As part of the program, Kris presented our new holistic language planning tool Tyama-ngan, koong meerreeng watnanda, malayeetoo (We know, body and country together, long time). This comes in the form of a beautiful poster with the core concepts expressed through the artwork of Vicki Couzens, and an associated workshop. It is the most recent output of the Meeting Point - Language Typology Project. It expands on principles explored in Peetyawan weeyn, with more detail and breadth. Paul also gave a presentation on behalf of First Languages Australia.
Scroll down to watch a documentary film with conference participants
To learn more about WANALA click here
To purchase Tyama-ngan, koong meerreeng watnanda, malayeetoo poster click here
For more information on the Meeting Point - Language Typology Project click here
The Festival of Pacific Arts (FoPA) is the world's largest gathering of Indigenous Pacific cultures bringing together cultural practitioners, artists, academics, policy makers and researchers. A delegation of 60 artists were selected to represent Australia's Aboriginal and Torres Strait Island cultures at the 12th Festival of Pacific Arts. Last month, Paul Paton and Young Champion, Waka Waka woman Annalee Pope from First Languages Australia attended the Festival of Pacific Arts in Guam. Paul and Annalee represented Australia at the Festival’s Inaugural Indigenous Languages Conference where they discussed current work to support language revitalisation in Australia, particularly digital resources, the interactive language map, team and resource building projects. Their presentation was well received by other Pacific nations who found similarities in cultural contexts in their efforts to revitalise and maintain their languages. The festival was a good opportunity for knowledge sharing among different language groups throughout the Pacific. Paul commented that the keynote address by Dr Robert Underwood on his connection to language was one of the highlights of the festival. Dr Underwood is a politian and educator and the current President of the University of Guam.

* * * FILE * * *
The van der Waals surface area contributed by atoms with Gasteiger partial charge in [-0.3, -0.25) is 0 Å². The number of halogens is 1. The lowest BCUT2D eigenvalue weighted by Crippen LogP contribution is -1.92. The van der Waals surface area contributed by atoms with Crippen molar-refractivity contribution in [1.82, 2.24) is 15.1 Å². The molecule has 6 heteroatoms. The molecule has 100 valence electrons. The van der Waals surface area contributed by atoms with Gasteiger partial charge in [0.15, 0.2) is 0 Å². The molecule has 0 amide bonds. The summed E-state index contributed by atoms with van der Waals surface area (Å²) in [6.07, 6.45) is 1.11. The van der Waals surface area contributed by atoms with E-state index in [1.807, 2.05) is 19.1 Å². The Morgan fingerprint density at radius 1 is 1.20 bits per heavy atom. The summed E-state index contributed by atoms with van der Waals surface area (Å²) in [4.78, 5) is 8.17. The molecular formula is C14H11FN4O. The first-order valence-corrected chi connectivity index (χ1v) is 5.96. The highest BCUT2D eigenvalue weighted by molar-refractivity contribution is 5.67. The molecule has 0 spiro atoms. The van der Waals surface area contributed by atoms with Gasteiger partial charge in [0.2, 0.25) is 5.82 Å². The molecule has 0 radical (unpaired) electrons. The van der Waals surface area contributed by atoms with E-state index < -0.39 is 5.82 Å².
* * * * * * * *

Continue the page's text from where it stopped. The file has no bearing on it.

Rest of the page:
The 12th festival was held in Guam from May 22 - June 4 and has been held every four years since 1972. The festival unites groups from 27 countries throughout the Pacific and aims to showcase arts and culture. The two weeks of festivities aim to enhance people’s understanding and appreciation for their Pacific neighbours. Hawaiʻi will be hosting the Festival of Pacific Arts (FoPA) in 2020.
John ‘Uncle Sandy’ Atkinson was a Bangerang Elder born at Cummeragunja Mission, in 1932. An influential figure in Aboriginal affairs and an important custodian of Aboriginal culture, Uncle Sandy’s achievements are vast.
After a childhood spent on the banks of the Murray River building boats, collecting duck eggs and learning how to hunt and fish, in 1953 Uncle Sandy met and married the love of his life, Gwen Thorpe. Together they had five children and eventually settled in Tatura, near Shepparton, where they involved themselves in all aspects of community life and remain highly respected in the local area.
In addition to serving over 21 years as Chairperson on the VACL Board, Uncle Sandy’s achievements include: founder of the Shepparton Keeping Place; founder of the Rhumbalara Medical Co-Operative; working for Aboriginal Affairs; Chairman of Aboriginal and Torres Strait Islanders Arts Board of Australia Council; Vice Chairperson of the Federation of Aboriginal and Torres Strait Islander Languages and Culture (FATSILC) and Commissioner for the Aboriginal Development Commission. He was a central part of the Koorie Heritage Trust since its beginning and also maintained a long and vital link to Museum Victoria, most recently contributing to the First Peoples exhibition as a Yulendj member.
Uncle Sandy was also a talented musician who taught himself to play the pedal steel guitar, which he played for over 60 years, and travelled annually to Gympie in Queensland for the town’s renowned music muster.